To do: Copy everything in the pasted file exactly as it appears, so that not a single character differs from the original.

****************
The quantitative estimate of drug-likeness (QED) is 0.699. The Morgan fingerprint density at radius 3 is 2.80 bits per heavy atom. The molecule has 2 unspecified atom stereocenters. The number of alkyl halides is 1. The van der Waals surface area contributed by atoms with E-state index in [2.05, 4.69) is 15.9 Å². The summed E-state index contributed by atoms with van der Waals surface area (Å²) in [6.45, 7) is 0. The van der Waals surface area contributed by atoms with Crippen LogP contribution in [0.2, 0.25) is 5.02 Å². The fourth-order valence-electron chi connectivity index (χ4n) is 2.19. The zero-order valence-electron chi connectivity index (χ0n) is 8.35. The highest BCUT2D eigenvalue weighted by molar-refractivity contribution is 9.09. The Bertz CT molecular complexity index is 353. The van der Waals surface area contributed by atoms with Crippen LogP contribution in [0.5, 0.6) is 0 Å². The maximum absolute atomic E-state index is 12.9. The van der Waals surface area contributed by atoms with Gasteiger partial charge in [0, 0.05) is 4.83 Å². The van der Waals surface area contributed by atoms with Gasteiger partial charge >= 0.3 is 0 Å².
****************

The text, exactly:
The quantitative estimate of drug-likeness (QED) is 0.699. The Morgan fingerprint density at radius 3 is 2.80 bits per heavy atom. The molecule has 2 unspecified atom stereocenters. The number of alkyl halides is 1. The van der Waals surface area contributed by atoms with E-state index in [2.05, 4.69) is 15.9 Å². The summed E-state index contributed by atoms with van der Waals surface area (Å²) in [6.45, 7) is 0. The van der Waals surface area contributed by atoms with Crippen LogP contribution in [0.2, 0.25) is 5.02 Å². The fourth-order valence-electron chi connectivity index (χ4n) is 2.19. The zero-order valence-electron chi connectivity index (χ0n) is 8.35. The highest BCUT2D eigenvalue weighted by molar-refractivity contribution is 9.09. The Bertz CT molecular complexity index is 353. The van der Waals surface area contributed by atoms with Crippen LogP contribution in [0.5, 0.6) is 0 Å². The maximum absolute atomic E-state index is 12.9. The van der Waals surface area contributed by atoms with Gasteiger partial charge in [0, 0.05) is 4.83 Å². The van der Waals surface area contributed by atoms with Gasteiger partial charge >= 0.3 is 0 Å².